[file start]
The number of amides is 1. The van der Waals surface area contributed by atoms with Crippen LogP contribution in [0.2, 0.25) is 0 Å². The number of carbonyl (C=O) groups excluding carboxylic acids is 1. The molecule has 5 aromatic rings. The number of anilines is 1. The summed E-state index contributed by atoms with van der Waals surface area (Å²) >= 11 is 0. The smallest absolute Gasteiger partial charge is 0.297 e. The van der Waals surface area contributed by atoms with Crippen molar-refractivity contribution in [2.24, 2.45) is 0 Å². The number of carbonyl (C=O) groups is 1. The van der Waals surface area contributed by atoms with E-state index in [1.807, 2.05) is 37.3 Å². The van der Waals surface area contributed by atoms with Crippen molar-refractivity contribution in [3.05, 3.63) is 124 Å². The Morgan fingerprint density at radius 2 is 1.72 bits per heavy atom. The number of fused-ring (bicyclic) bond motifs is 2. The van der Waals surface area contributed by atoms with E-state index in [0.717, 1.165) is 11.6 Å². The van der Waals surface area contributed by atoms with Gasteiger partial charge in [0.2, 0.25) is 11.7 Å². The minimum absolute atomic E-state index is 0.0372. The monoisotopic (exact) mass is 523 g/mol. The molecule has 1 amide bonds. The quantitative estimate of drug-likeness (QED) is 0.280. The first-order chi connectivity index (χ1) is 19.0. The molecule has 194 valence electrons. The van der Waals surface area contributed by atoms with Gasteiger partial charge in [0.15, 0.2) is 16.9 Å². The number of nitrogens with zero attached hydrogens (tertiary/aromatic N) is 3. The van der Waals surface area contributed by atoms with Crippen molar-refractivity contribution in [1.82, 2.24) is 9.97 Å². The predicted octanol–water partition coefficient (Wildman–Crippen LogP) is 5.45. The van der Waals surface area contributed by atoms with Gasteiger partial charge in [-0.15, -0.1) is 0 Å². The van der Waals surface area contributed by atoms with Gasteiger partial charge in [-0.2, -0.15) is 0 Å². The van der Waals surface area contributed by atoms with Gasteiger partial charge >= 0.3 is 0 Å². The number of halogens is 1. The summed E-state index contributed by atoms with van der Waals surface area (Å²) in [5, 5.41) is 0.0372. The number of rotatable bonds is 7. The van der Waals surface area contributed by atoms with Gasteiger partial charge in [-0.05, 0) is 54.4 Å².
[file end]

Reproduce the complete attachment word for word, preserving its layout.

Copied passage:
The number of amides is 1. The van der Waals surface area contributed by atoms with Crippen LogP contribution in [0.2, 0.25) is 0 Å². The number of carbonyl (C=O) groups excluding carboxylic acids is 1. The molecule has 5 aromatic rings. The number of anilines is 1. The summed E-state index contributed by atoms with van der Waals surface area (Å²) >= 11 is 0. The smallest absolute Gasteiger partial charge is 0.297 e. The van der Waals surface area contributed by atoms with Crippen molar-refractivity contribution in [2.24, 2.45) is 0 Å². The number of carbonyl (C=O) groups is 1. The van der Waals surface area contributed by atoms with E-state index in [1.807, 2.05) is 37.3 Å². The van der Waals surface area contributed by atoms with Crippen molar-refractivity contribution in [3.05, 3.63) is 124 Å². The Morgan fingerprint density at radius 2 is 1.72 bits per heavy atom. The number of fused-ring (bicyclic) bond motifs is 2. The van der Waals surface area contributed by atoms with E-state index in [0.717, 1.165) is 11.6 Å². The van der Waals surface area contributed by atoms with Gasteiger partial charge in [0.2, 0.25) is 11.7 Å². The minimum absolute atomic E-state index is 0.0372. The monoisotopic (exact) mass is 523 g/mol. The molecule has 1 amide bonds. The quantitative estimate of drug-likeness (QED) is 0.280. The first-order chi connectivity index (χ1) is 19.0. The molecule has 194 valence electrons. The van der Waals surface area contributed by atoms with Gasteiger partial charge in [0.15, 0.2) is 16.9 Å². The number of nitrogens with zero attached hydrogens (tertiary/aromatic N) is 3. The van der Waals surface area contributed by atoms with Crippen molar-refractivity contribution in [1.82, 2.24) is 9.97 Å². The predicted octanol–water partition coefficient (Wildman–Crippen LogP) is 5.45. The van der Waals surface area contributed by atoms with Gasteiger partial charge in [-0.15, -0.1) is 0 Å². The van der Waals surface area contributed by atoms with Gasteiger partial charge in [-0.2, -0.15) is 0 Å². The van der Waals surface area contributed by atoms with Gasteiger partial charge >= 0.3 is 0 Å². The number of halogens is 1. The summed E-state index contributed by atoms with van der Waals surface area (Å²) in [5, 5.41) is 0.0372. The number of rotatable bonds is 7. The van der Waals surface area contributed by atoms with Gasteiger partial charge in [-0.05, 0) is 54.4 Å².